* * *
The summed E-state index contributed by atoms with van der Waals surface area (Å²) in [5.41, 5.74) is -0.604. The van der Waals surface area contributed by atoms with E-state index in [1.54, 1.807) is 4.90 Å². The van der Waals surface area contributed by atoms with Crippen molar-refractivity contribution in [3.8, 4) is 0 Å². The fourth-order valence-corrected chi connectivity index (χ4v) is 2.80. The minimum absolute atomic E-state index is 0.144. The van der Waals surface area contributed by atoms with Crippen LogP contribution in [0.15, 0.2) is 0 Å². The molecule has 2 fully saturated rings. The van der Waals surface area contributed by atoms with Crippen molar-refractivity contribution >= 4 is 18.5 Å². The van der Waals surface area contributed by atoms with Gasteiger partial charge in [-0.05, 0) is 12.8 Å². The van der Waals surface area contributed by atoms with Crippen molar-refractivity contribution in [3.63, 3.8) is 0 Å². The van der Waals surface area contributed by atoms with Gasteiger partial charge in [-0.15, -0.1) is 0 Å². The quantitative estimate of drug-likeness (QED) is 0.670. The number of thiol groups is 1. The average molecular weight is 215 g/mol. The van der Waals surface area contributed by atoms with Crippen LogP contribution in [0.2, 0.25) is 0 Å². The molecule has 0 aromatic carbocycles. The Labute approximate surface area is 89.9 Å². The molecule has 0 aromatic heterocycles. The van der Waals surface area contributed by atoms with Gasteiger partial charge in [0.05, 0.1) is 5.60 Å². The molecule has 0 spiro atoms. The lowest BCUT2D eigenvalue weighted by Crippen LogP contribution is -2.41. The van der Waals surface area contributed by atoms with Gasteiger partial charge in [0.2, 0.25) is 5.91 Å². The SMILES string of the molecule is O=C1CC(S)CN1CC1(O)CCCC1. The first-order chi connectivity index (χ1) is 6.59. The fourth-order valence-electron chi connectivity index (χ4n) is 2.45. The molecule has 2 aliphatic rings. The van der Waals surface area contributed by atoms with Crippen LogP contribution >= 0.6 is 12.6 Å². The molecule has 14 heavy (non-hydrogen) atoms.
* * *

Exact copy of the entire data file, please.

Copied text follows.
The summed E-state index contributed by atoms with van der Waals surface area (Å²) in [5.41, 5.74) is -0.604. The van der Waals surface area contributed by atoms with E-state index in [1.54, 1.807) is 4.90 Å². The van der Waals surface area contributed by atoms with Crippen molar-refractivity contribution in [3.8, 4) is 0 Å². The fourth-order valence-corrected chi connectivity index (χ4v) is 2.80. The minimum absolute atomic E-state index is 0.144. The van der Waals surface area contributed by atoms with Crippen LogP contribution in [0.15, 0.2) is 0 Å². The molecule has 2 fully saturated rings. The van der Waals surface area contributed by atoms with Crippen molar-refractivity contribution >= 4 is 18.5 Å². The van der Waals surface area contributed by atoms with Gasteiger partial charge in [-0.05, 0) is 12.8 Å². The van der Waals surface area contributed by atoms with Crippen molar-refractivity contribution in [3.63, 3.8) is 0 Å². The van der Waals surface area contributed by atoms with Gasteiger partial charge in [-0.15, -0.1) is 0 Å². The quantitative estimate of drug-likeness (QED) is 0.670. The number of thiol groups is 1. The average molecular weight is 215 g/mol. The van der Waals surface area contributed by atoms with Crippen LogP contribution in [0.2, 0.25) is 0 Å². The molecule has 0 aromatic carbocycles. The Labute approximate surface area is 89.9 Å². The molecule has 0 aromatic heterocycles. The van der Waals surface area contributed by atoms with Gasteiger partial charge in [0.05, 0.1) is 5.60 Å². The molecule has 0 spiro atoms. The lowest BCUT2D eigenvalue weighted by Crippen LogP contribution is -2.41. The van der Waals surface area contributed by atoms with Gasteiger partial charge in [0.2, 0.25) is 5.91 Å². The SMILES string of the molecule is O=C1CC(S)CN1CC1(O)CCCC1. The first-order chi connectivity index (χ1) is 6.59. The fourth-order valence-electron chi connectivity index (χ4n) is 2.45. The molecule has 2 aliphatic rings. The van der Waals surface area contributed by atoms with Crippen LogP contribution >= 0.6 is 12.6 Å². The molecule has 14 heavy (non-hydrogen) atoms.